Airfields in Tibet not optimised for aggression, says IAF Chief

Stating that Chinese airstrips in the region are ideal only for regional connectivity, Dhanoa assures that there is no real threat from the Asian neighbour

Published: 10th September 2017 01:37 AM  |   Last Updated: 10th September 2017 07:14 AM   |  A+A-

By Express News Service

BENGALURU: Air Chief Marshal Birendra Singh Dhanoa, Chief of Indian Air Force, said there is no real threat from China as the airstrips in Tibet region are not meant for operating combat aircraft. Speaking at the 10th Air Marshal L M Katre Memorial lecture held in the city, the Air Chief said that even in the recent Doklam standoff, there had been no such threat. “There was no doubt that the armed air forces of both the countries under confidence building measures have maintained more than 10 km distance from the Line of Actual Control (LAC). Throughout the standoff, there was no violation either from our side or from their side, except that the helicopters were seen ferrying supplies,” he said.

“I met an air commander of Chinese air force when he had come to Bengaluru for the Aero India show. We both shared the view that we must continue to meet frequently on ground so that we can stay away from each other in the air,” he said.

Chief of Air Staff Birendra Singh Dhanoa
speaking at an event in Bengaluru on Saturday
| nagaraja Gadekal

The IAF chief pointed out that China maintains continuous air presence in Tibet. “Their strength increases or decreases as per the prevailing exercise. But if you have a look, if you go to Google Earth and look at the satellite images you will find out that the airfields in Tibet region are not optimised for aggression. They are more optimised for regional connectivity. There are other airfields which are more than 400km away. Some of us have started counting them and say that there is a threat,” he said.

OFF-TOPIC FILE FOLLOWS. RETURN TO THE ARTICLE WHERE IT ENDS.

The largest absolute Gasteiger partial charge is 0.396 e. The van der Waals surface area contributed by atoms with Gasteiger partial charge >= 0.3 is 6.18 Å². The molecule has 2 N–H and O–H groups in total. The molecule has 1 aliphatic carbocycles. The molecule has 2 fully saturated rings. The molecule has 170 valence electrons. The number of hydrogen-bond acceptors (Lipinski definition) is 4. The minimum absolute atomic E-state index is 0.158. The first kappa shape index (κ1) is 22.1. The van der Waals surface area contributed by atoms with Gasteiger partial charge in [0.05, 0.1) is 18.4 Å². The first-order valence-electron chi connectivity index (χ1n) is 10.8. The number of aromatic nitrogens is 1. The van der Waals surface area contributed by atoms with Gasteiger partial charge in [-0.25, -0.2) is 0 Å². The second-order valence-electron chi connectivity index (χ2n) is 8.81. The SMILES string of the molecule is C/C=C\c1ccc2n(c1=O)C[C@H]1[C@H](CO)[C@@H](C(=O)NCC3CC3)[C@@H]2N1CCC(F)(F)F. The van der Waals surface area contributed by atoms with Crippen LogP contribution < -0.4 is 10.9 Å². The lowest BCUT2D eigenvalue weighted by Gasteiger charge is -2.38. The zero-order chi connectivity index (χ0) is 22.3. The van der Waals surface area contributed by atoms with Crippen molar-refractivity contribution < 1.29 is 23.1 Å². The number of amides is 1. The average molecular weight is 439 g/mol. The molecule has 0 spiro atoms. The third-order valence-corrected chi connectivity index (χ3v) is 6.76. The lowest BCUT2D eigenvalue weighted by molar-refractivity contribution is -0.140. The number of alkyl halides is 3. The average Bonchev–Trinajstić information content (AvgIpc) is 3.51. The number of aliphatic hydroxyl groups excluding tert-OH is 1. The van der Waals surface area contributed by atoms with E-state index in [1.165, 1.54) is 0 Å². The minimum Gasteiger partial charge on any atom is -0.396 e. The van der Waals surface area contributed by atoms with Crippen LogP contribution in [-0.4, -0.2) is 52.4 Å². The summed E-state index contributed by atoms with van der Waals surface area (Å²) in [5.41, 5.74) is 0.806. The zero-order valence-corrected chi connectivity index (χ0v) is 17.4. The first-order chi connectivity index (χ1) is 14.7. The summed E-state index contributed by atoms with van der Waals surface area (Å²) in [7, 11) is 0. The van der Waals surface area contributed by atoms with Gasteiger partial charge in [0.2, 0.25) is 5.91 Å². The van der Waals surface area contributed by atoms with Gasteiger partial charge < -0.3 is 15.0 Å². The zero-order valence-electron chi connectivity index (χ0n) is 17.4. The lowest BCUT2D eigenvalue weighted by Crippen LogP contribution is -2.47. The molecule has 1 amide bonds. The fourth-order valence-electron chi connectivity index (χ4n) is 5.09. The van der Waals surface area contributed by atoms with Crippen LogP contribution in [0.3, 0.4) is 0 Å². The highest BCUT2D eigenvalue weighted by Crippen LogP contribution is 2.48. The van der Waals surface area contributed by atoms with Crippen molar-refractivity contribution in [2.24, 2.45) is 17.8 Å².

“It is difficult to sustain air operations from where they are located on the Indo- Tibetan border. In case the relationship deteriorates, the first step anybody takes is to build up  infrastructure,” he added.
Rejecting the criticism that the IAF does not participate in joint operations, he pointed out to the role of IAF right from the days of 1947 to the Kargil war.

On the indigenisation of the Air Force, the Air Chief Marshal said that the country has two nuclear armed neighbours with whom the country has fought wars. “So what are the options for us with two nuclear armed adversaries? If there is going to be no wars, we can wait for indigenous solution to come in its time, or we start replacing low-end weapons first with indigenously developed ones, while we import the best ones to defeat the enemy,” he said.

Speaking about various defence equipment that are replaced by indigenous weapons, he said that the country’s indigenous drive lacks quality control, but was quick to add, “it has shown an improvement over the years, but there are miles to go.”

Stating that the IAF has lost over 17 pilots and engineers during testing and evaluation of indigenous aircraft prototypes, he concluded that IAF does not pay only lip service to indigenisation. On this occasion, he also appreciated the performance of indigenous aircraft Tejas. IAF squadron strength will not come down as there are more LCA variants coming in, he said.

Speaking on this occasion, Suvarana Raju, CMD, Hindustan Aeronautical Limited, said that the LCA production has already been launched and five aircraft will be ready by the end of this year. “By March, 2017 we will complete eleven aircraft, which will be going into 41st squadron,” he said.
“We are investing `531 crore to increase the capacity to produce eight aircraft. For next year, we have given the major module to

L&T and few more companies, so that the number of LCAs produced will be 16. We are keeping the men trained and ready to increase the production,” he said.  Many private firms manufacture components for fighter aircraft.


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